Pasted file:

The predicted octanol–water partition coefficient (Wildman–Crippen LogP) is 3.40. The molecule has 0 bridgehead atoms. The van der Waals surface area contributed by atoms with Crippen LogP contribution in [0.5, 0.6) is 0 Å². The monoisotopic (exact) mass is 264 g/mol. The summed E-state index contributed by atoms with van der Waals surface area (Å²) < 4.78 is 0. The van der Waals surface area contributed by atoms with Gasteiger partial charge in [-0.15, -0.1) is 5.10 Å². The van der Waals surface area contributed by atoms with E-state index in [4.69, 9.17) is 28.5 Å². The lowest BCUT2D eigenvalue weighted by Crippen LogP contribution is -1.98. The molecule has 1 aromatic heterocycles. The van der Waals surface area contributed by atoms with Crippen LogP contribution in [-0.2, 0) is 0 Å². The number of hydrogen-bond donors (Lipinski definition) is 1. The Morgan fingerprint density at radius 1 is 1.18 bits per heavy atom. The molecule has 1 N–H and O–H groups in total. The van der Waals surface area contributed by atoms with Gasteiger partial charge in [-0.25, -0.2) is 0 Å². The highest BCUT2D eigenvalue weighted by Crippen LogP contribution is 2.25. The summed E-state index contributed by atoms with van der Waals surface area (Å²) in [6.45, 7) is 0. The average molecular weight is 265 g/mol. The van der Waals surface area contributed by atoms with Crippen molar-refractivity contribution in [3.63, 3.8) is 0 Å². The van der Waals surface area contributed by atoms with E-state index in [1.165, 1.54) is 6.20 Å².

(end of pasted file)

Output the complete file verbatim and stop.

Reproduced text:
The predicted octanol–water partition coefficient (Wildman–Crippen LogP) is 3.40. The molecule has 0 bridgehead atoms. The van der Waals surface area contributed by atoms with Crippen LogP contribution in [0.5, 0.6) is 0 Å². The monoisotopic (exact) mass is 264 g/mol. The summed E-state index contributed by atoms with van der Waals surface area (Å²) < 4.78 is 0. The van der Waals surface area contributed by atoms with Gasteiger partial charge in [-0.15, -0.1) is 5.10 Å². The van der Waals surface area contributed by atoms with E-state index in [4.69, 9.17) is 28.5 Å². The lowest BCUT2D eigenvalue weighted by Crippen LogP contribution is -1.98. The molecule has 1 aromatic heterocycles. The van der Waals surface area contributed by atoms with Crippen LogP contribution in [-0.2, 0) is 0 Å². The number of hydrogen-bond donors (Lipinski definition) is 1. The Morgan fingerprint density at radius 1 is 1.18 bits per heavy atom. The molecule has 1 N–H and O–H groups in total. The van der Waals surface area contributed by atoms with Gasteiger partial charge in [-0.25, -0.2) is 0 Å². The highest BCUT2D eigenvalue weighted by Crippen LogP contribution is 2.25. The summed E-state index contributed by atoms with van der Waals surface area (Å²) in [6.45, 7) is 0. The average molecular weight is 265 g/mol. The van der Waals surface area contributed by atoms with Crippen molar-refractivity contribution in [3.63, 3.8) is 0 Å². The van der Waals surface area contributed by atoms with E-state index in [1.165, 1.54) is 6.20 Å².